Help free Nkechi!

Help free Nkechi and support young people sentenced to die in prison

“Due to the many barriers and barricades of prison, I’m limited and, in many ways, completely unable to pass on experiences that I’ve learned throughout life. If it takes a village to raise a child then I am absent of that village, otherwise neglecting my responsibilities and letting down those little ones that need my knowledge.” -- Nkechi

Clinton “Nkechi” Walker was sentenced to die in prison when he was only 17. Despite being forced to grow up behind the walls, Nkechi is an amazing poet, activist, mentor, and a dear friend to many of us. Thanks to a U.S. Supreme Court decision that established that mandatory Life Without Parole (also known as Death By Incarceration) is unconstitutional, Nkechi and 500+ other juvenile lifers in Pennsylvania (the majority of them from Philadelphia) are now having a chance to be resentenced.

The Philadelphia District Attorney’s Office offered Nkechi a deal of 25 to life, which he accepted. But the judge presiding over that phase of his resentencing arbitrarily and unfairly rejected the deal, forcing him to go to a contested resentencing, which will take place on September 6th. The judge in that resentencing hearing has an incredible amount of power. She will decide if and when Nkechi will ever have the opportunity to walk out of prison and rejoin a community of family and friends who dearly want him home.

There are very few resources available for the 300+ Philadelphians who were sentenced to die in prison as children and are now being resentenced. In order to give Nkechi the best chance possible of a positive outcome, we need to raise money for expert witnesses and other legal expenses. Can you make a donation -- large or small -- to help bring him home? You’ll not only be supporting Nkechi, but also making it clear that there is widespread public support for second chances and an end to Death By Incarceration sentencing.

More about Nkechi

Clinton “Nkechi” Walker is a an avid reader, a writer, and a poet. His poetry has been published in Apiary Magazine . He is a member of the Coalition to Abolish Death By Incarceration and the LifeLines Project, where you can read some of his interviews and writing . He’s also a self-proclaimed singer, though as he puts it, “many who have heard his vocals would strongly disagree.” Though he’s had few opportunities for academic achievement, he takes pride in the fact that he’s been able to develop a strong mentality and personal character despite the horrors, hardships, and assaults of the prison system. Originally from Philadelphia, he’s been serving a Juvenile Life Without Parole sentence for the last 19 years.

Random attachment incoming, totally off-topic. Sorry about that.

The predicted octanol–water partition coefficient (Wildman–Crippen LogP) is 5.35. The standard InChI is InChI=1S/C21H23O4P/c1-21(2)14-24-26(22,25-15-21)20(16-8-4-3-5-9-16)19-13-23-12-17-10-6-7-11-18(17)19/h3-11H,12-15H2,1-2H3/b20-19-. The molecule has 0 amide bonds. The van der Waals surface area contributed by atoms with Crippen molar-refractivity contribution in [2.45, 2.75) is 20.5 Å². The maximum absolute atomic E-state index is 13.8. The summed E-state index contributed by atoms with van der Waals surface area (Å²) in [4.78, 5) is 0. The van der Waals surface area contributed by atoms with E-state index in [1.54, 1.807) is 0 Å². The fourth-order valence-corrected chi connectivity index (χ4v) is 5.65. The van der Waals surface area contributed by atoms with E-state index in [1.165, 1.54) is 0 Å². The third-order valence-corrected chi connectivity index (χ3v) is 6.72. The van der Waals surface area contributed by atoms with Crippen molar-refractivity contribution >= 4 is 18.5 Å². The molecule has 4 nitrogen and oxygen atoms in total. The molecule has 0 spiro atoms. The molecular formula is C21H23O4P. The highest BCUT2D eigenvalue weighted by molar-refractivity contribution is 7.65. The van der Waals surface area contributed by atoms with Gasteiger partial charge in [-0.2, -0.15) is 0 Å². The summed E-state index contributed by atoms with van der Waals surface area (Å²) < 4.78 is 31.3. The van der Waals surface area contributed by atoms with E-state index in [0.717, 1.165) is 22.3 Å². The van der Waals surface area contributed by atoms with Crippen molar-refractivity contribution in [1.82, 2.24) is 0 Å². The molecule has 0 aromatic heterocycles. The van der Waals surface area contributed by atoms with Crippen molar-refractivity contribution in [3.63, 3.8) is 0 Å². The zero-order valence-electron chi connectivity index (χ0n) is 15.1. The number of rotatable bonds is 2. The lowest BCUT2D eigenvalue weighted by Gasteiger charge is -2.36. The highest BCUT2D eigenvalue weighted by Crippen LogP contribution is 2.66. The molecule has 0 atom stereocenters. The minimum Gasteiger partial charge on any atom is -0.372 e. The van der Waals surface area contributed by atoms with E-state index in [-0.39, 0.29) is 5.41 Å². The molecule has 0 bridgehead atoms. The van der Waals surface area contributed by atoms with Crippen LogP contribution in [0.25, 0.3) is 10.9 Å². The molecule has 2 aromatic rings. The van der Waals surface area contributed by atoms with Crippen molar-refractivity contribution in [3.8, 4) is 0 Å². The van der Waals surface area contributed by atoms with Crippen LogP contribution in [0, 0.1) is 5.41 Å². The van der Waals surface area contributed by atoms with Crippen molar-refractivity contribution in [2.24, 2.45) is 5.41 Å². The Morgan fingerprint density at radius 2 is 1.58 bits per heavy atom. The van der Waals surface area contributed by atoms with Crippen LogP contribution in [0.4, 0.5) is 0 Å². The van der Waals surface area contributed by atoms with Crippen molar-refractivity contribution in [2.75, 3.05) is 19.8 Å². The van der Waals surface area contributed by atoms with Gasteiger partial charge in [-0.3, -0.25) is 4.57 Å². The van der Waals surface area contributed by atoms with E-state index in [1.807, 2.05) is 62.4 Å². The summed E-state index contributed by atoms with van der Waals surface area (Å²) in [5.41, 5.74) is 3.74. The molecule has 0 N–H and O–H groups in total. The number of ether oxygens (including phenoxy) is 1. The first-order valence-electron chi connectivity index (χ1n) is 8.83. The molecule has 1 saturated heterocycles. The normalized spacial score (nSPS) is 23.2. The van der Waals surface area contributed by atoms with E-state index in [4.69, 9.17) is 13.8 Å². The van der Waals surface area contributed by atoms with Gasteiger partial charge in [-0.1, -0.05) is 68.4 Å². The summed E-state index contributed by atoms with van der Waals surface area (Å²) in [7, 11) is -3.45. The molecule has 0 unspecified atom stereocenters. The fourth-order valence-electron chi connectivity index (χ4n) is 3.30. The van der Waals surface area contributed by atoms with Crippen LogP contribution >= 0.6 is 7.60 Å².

Nkechi cares deeply about addressing injustice and making sure other young people don’t get funneled into the prison system. He writes:

“Schools have now adopted the ‘tough on crime’ mentality which, when dealing with children, becomes ‘tough on potential’. … When society and its electors allow the educational system to fail in value and care, it does so with deteriorating growth and possibilities for its children. It’s the epitome of being tough on potential when society allows its children to be subject to the harshest penalties of the judicial system such as a life sentence in prison. It’s tough on potential when an ex-offender returns to society only to be confronted with the depressing and discouraging reality that many opportunities to become a productive citizen are limited or stripped from them, opportunities such as adequate employment, state and federal benefits, and the right to vote. It’s tough on potential when society and its elected officials refuse to recognize and exercise the ability to forgive and allow a second chance to those who have been incarcerated for decades and have achieved the highest degree of rehabilitation.”

Nkechi is a dear friend and comrade. Our communities will be safer and stronger if he and the many other people in Pennsylvania serving Death By Incarceration have a chance to come home. Please contribute what you can to make sure he has that chance.

As Nkechi observes: “We are a community that will return to community and it must be the goal of community to sustain our strong men and women that fight to rise from the polluted ashes.”

Here’s to resistance, transformation, and collectively rising above our circumstances.

Thank you!


LifeLines Project
Philadelphia, PA

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